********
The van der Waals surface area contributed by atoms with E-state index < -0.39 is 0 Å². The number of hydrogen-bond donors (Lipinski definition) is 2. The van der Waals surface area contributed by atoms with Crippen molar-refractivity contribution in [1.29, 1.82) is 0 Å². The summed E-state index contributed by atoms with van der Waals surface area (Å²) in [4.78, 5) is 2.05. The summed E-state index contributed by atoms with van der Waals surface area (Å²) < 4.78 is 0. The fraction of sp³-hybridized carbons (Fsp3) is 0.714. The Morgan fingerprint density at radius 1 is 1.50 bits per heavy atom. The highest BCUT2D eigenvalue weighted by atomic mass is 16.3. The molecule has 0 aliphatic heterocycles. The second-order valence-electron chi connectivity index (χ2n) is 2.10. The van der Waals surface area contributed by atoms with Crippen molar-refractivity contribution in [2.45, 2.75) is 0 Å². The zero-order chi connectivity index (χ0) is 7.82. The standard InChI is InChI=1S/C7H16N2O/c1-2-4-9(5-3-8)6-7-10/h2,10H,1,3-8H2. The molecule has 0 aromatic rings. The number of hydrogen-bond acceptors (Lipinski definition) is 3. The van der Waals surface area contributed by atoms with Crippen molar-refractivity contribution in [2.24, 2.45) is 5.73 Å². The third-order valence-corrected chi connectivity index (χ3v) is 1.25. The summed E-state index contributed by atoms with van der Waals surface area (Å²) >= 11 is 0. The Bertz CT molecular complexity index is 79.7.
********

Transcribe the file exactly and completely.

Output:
The van der Waals surface area contributed by atoms with E-state index < -0.39 is 0 Å². The number of hydrogen-bond donors (Lipinski definition) is 2. The van der Waals surface area contributed by atoms with Crippen molar-refractivity contribution in [1.29, 1.82) is 0 Å². The summed E-state index contributed by atoms with van der Waals surface area (Å²) in [4.78, 5) is 2.05. The summed E-state index contributed by atoms with van der Waals surface area (Å²) < 4.78 is 0. The fraction of sp³-hybridized carbons (Fsp3) is 0.714. The Morgan fingerprint density at radius 1 is 1.50 bits per heavy atom. The highest BCUT2D eigenvalue weighted by atomic mass is 16.3. The molecule has 0 aliphatic heterocycles. The second-order valence-electron chi connectivity index (χ2n) is 2.10. The van der Waals surface area contributed by atoms with Crippen molar-refractivity contribution in [2.45, 2.75) is 0 Å². The zero-order chi connectivity index (χ0) is 7.82. The standard InChI is InChI=1S/C7H16N2O/c1-2-4-9(5-3-8)6-7-10/h2,10H,1,3-8H2. The molecule has 0 aromatic rings. The number of hydrogen-bond acceptors (Lipinski definition) is 3. The van der Waals surface area contributed by atoms with Crippen molar-refractivity contribution in [2.24, 2.45) is 5.73 Å². The third-order valence-corrected chi connectivity index (χ3v) is 1.25. The summed E-state index contributed by atoms with van der Waals surface area (Å²) >= 11 is 0. The Bertz CT molecular complexity index is 79.7.